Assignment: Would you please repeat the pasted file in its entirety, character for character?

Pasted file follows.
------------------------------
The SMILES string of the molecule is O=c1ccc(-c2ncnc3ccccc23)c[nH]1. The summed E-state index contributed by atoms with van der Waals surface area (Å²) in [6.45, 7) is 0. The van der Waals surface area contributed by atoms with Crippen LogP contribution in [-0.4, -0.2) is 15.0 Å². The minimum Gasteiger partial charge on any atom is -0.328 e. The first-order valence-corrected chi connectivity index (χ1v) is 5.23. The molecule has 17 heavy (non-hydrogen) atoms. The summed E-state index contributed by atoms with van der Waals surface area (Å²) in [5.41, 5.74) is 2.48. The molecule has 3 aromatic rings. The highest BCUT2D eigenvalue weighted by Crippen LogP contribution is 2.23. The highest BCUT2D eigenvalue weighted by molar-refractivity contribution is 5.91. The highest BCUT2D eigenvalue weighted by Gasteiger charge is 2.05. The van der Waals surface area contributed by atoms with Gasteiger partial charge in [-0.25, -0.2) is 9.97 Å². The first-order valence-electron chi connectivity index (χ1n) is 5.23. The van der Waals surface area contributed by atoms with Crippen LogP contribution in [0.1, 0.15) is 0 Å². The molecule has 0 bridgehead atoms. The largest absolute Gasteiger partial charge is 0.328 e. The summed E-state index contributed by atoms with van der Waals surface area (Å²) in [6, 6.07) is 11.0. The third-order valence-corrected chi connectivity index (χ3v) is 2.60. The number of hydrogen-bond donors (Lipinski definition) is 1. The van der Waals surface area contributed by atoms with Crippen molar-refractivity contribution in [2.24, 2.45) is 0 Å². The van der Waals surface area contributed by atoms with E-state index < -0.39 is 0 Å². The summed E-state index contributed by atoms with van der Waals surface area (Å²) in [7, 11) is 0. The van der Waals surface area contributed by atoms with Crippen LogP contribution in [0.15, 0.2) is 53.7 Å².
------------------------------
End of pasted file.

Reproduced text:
The SMILES string of the molecule is O=c1ccc(-c2ncnc3ccccc23)c[nH]1. The summed E-state index contributed by atoms with van der Waals surface area (Å²) in [6.45, 7) is 0. The van der Waals surface area contributed by atoms with Crippen LogP contribution in [-0.4, -0.2) is 15.0 Å². The minimum Gasteiger partial charge on any atom is -0.328 e. The first-order valence-corrected chi connectivity index (χ1v) is 5.23. The molecule has 17 heavy (non-hydrogen) atoms. The summed E-state index contributed by atoms with van der Waals surface area (Å²) in [5.41, 5.74) is 2.48. The molecule has 3 aromatic rings. The highest BCUT2D eigenvalue weighted by Crippen LogP contribution is 2.23. The highest BCUT2D eigenvalue weighted by molar-refractivity contribution is 5.91. The highest BCUT2D eigenvalue weighted by Gasteiger charge is 2.05. The van der Waals surface area contributed by atoms with Gasteiger partial charge in [-0.25, -0.2) is 9.97 Å². The first-order valence-electron chi connectivity index (χ1n) is 5.23. The van der Waals surface area contributed by atoms with Crippen LogP contribution in [0.1, 0.15) is 0 Å². The molecule has 0 bridgehead atoms. The largest absolute Gasteiger partial charge is 0.328 e. The summed E-state index contributed by atoms with van der Waals surface area (Å²) in [6, 6.07) is 11.0. The third-order valence-corrected chi connectivity index (χ3v) is 2.60. The number of hydrogen-bond donors (Lipinski definition) is 1. The van der Waals surface area contributed by atoms with Crippen molar-refractivity contribution in [2.24, 2.45) is 0 Å². The van der Waals surface area contributed by atoms with E-state index < -0.39 is 0 Å². The summed E-state index contributed by atoms with van der Waals surface area (Å²) in [7, 11) is 0. The van der Waals surface area contributed by atoms with Crippen LogP contribution in [0.15, 0.2) is 53.7 Å².